12. West Virginia Mountaineers (No. 4 seed West): That West Virginia press is a nightmare for anyone to deal with, and I’m not sure that Gonzaga’s back court is going to be able to handle it. The problem? Gonzaga is, as of today, the best defensive team in the country, according to KenPom. Just how often will the Mountaineers be able to get into that press.

13. Baylor Bears (No. 3 seed East): I have some real concerns about Baylor in this Sweet 16 game. They way that South Carolina defends is a nightmare for teams that don’t have great point guard play and Baylor doesn’t have great point guard play.

14. Xavier Musketeers (No. 11 seed West): If there is one outcome from the first weekend of the tournament that I just do not understand, it’s Xavier’s 25-point win over Florida State. I did not see that kind of domination coming, and I’m not sure that it last.

15. South Carolina Gamecocks (No. 7 seed East): South Carolina put together the most incredible and unlikely run to the Sweet 16 in this year’s NCAA tournament. A team that spent the entire season struggling to find a way to score averages more than 90 points in their first two games? Scores 65 points in one half against Duke? I can’t see this team repeating that for two more weekends.

16. Butler Bulldogs (No. 4 seed South): So you’re telling me that Butler is going to have to beat North Carolina and either UCLA or Kentucky just to get to the Final Four where they may have to beat Kansas just to get to the national title game? Chris Holtmann has done an unbelievable job with this team. Chris Holtmann may get hired to replace Brad Stevens in Boston if he takes this team to a national title.

VIDEO: Zion Williamson throws down a vicious putback

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Zion Williamson made another highlight-reel play on Saturday outside of Atlanta as he threw down a vicious putback dunk at the Best of the South.

The five-star prospect has returned from a minor knee injury this spring to look like his old self in July as he’s entertained packed gyms of fans and college coaches the last two weeks.

The Class of 2018 star is currently regarded as the No. 3 overall prospect in the latest Rivals.com national rankings.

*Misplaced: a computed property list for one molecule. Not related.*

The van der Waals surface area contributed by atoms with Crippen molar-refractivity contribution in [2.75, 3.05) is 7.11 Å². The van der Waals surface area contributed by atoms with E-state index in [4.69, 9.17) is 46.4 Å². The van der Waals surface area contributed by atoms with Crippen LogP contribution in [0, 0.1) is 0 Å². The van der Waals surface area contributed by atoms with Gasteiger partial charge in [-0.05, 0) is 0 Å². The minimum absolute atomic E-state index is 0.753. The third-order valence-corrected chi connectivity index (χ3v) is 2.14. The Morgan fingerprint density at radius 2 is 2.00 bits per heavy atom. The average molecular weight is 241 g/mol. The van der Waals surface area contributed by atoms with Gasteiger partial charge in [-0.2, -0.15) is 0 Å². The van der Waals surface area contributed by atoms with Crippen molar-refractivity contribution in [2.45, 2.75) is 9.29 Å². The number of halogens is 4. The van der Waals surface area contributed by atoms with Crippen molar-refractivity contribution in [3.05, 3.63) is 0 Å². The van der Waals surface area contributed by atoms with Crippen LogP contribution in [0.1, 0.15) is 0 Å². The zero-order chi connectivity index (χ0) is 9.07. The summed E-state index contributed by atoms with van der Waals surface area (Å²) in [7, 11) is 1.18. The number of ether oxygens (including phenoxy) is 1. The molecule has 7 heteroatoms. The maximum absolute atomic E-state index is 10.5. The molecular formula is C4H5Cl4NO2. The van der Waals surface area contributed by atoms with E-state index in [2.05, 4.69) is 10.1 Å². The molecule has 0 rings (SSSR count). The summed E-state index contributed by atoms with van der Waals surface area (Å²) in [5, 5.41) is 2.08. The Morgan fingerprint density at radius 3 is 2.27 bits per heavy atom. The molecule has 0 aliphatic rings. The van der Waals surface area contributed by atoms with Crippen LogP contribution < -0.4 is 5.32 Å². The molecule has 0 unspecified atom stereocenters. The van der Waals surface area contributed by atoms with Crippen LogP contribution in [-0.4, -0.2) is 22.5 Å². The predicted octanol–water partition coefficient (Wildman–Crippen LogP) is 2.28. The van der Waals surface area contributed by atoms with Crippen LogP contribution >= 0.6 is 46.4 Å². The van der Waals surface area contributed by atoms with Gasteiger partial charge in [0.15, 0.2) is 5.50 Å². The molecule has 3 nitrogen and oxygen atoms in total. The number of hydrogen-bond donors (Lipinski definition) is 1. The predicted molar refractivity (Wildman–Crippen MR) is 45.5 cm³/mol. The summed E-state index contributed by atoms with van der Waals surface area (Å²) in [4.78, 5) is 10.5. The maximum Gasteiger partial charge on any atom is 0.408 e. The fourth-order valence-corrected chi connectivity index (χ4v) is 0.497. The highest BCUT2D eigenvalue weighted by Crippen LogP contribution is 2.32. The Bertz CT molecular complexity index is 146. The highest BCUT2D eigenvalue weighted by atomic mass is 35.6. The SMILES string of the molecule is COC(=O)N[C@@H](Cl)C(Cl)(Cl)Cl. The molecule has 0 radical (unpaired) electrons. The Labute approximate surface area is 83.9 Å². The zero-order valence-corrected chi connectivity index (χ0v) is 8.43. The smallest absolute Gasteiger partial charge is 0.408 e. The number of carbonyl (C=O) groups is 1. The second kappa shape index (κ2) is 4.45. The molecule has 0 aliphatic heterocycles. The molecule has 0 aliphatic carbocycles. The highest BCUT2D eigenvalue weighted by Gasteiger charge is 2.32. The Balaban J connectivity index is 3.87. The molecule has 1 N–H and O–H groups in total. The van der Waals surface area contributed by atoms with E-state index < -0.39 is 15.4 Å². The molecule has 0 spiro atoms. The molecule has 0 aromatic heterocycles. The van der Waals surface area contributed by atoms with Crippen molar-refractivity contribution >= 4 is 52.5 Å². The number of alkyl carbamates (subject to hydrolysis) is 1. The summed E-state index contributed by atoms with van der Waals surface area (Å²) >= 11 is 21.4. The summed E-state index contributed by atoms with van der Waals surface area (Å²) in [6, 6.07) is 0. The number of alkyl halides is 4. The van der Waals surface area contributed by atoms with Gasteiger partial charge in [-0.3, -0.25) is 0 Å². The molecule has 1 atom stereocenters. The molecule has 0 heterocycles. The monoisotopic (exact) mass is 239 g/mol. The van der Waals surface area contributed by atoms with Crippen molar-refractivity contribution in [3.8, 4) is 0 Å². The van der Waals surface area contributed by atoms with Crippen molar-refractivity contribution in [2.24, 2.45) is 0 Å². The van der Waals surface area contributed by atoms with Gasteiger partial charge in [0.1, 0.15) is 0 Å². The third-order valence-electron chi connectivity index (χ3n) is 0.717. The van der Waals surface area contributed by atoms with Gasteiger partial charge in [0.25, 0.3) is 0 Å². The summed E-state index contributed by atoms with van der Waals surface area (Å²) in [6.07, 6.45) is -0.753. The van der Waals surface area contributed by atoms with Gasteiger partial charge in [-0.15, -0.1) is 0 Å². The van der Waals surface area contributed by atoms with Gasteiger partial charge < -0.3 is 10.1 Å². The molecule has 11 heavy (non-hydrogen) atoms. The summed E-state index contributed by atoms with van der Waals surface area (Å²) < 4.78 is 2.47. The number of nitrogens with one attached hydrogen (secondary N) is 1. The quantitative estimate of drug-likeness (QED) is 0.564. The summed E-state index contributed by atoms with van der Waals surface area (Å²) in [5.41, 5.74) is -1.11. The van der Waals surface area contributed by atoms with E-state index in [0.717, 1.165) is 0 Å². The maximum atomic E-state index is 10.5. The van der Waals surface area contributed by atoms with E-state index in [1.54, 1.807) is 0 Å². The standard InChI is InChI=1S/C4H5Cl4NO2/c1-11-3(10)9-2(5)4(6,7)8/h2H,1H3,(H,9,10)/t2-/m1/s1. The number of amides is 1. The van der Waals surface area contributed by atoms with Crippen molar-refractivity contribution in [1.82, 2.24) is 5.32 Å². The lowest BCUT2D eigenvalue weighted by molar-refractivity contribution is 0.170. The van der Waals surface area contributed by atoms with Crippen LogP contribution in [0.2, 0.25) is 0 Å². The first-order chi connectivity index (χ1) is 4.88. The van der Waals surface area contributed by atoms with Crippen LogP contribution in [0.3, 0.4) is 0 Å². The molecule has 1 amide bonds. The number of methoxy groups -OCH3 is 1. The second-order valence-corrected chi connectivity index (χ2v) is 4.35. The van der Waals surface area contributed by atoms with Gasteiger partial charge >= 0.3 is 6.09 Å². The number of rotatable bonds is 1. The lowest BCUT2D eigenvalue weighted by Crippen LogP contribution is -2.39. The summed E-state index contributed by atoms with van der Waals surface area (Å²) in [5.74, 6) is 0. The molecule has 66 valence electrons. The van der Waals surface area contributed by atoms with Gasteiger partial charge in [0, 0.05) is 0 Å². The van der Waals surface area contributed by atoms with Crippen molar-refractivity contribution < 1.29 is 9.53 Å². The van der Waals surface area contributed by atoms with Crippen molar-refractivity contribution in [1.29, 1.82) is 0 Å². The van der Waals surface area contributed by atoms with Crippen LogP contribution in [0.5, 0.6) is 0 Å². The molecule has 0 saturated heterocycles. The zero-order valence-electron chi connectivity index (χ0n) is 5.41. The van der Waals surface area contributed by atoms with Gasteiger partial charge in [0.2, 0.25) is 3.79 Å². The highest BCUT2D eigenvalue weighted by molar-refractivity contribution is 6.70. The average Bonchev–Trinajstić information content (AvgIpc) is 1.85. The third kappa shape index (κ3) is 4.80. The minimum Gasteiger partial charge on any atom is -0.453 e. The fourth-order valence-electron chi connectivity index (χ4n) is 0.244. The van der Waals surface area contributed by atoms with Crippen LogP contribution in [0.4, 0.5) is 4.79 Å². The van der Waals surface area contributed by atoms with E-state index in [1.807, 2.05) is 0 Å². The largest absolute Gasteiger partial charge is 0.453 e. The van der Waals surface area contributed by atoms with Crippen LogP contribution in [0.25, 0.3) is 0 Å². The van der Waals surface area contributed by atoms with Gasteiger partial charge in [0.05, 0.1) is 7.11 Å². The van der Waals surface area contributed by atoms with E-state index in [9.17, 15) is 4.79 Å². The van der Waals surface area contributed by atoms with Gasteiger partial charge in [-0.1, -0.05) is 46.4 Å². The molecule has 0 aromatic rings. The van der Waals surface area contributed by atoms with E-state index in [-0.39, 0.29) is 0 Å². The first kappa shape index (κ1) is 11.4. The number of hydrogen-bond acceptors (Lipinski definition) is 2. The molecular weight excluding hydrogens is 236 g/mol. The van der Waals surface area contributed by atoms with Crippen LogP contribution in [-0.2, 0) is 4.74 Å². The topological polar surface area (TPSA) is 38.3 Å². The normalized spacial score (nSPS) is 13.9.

(h/t: Courtside Films)

Five-star 2018 point guard Darius Garland cuts list to six schools

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Five-star Class of 2018 point guard Darius Garland revealed the final six schools that he’s considering on Friday.

The N0. 12 overall prospect in the Class of 2018, according to Rivals, the 6-foot-0 Garland is one of the top floor generals in the nation as he is still considering Duke, Indiana, Kansas, Kentucky, UCLA and Vanderbilt.

A native of Nashville, Garland is a potentially elite perimeter threat at the college level as he’s one of the more deadly three-point marksmen in the nation.

Garland spent this spring and summer playing with Bradley Beal Elite in the Nike EYBL as he averaged 16.8 points and 4.8 assists per game in the league this spring.

VIDEO: Kentucky’s John Calipari participates in the #DriveByDunkChallenge

(Photo by Kevin C. Cox/Getty Images)
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The #DriveByDunkChallenge is sweeping the nation on social media this summer.

Rules to participate are pretty simple:

  1. Drive around in your vehicle.
  2. Find a basketball hoop (or a basketball ring if you’re Ted Cruz) on a random driveway.
  3. Run out of your car and dunk on that random hoop while a friend films.
  4. Run back to your car and drive away.

Let Anthony Davis show you how it works:

Pretty simple, right?

The #DriveByDunkChallenge isn’t raising money or awareness for ALS like the #IceBucketChallenge did three years ago, but it’s something harmless and fun to do to pass the time during the dog days of summer.

Sensing an opportunity to join an Internet craze, while also following in the footsteps of his former player Kentucky star, Wildcats head coach John Calipari got involved with his own dunk late Friday night.

And his video is much funnier than I thought it would be.

While most #DriveByDunkChallenge videos are done by healthy and spry teenagers who are cruising neighborhoods during the day, Calipari, and his hip replacement, got in on the fun with a late-night dunk.

I love that Calipari ditched the ball behind his back while running back to the car after the dunk.

Most people who participate in the challenge usually have their own ball and keep it with them through completion. But Calipari either picked up a random ball in the driveway or just he lost the handle with his own ball and had a turnover.

The next time Calipari goes hard on one of his point guards for losing control and playing too fast, remember this moment.

Creighton’s Khyri Thomas posterizes defender

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Creighton rising junior wing Khyri Thomas, like several of his teammates, are taking part in the Omaha Summer League this offseason.

On Thursday night, the 6-foot-3, 205-lb. Thomas eviscerated a defender with a one-handed posterization.

Thomas is coming off a breakout sophomore campaign for the Bluejays. He started all 35 games, averaging 12.3 points, 5.8 rebounds, 3.3 assists and 1.5 steals per game. Aside from the increase in offensive production, Thomas served as one of the top defenders in the Big East. He shared the Big East Defensive Player of the Year Award with Villanova’s Josh Hart and Mikal Bridges.

Zion Williamson throws down 360 windmill dunk

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Zion Williamson added another jaw-dropping dunk in the layup lines on the first night of the second live evaluation period.

Williamson and his SC Supreme team took on Each 1 Teach 1 at the Hoopseen Best of the South at the LakePoint Sporting Community in greater Atlanta.

The 6-foot-7 power forward threw down a 360 windmill dunk during his pregame routines.

Each 1 Teach 1 would pick up a 70-67 victory over SC Supreme. Williamson would end with a monster stat line of 37 points and seven rebounds.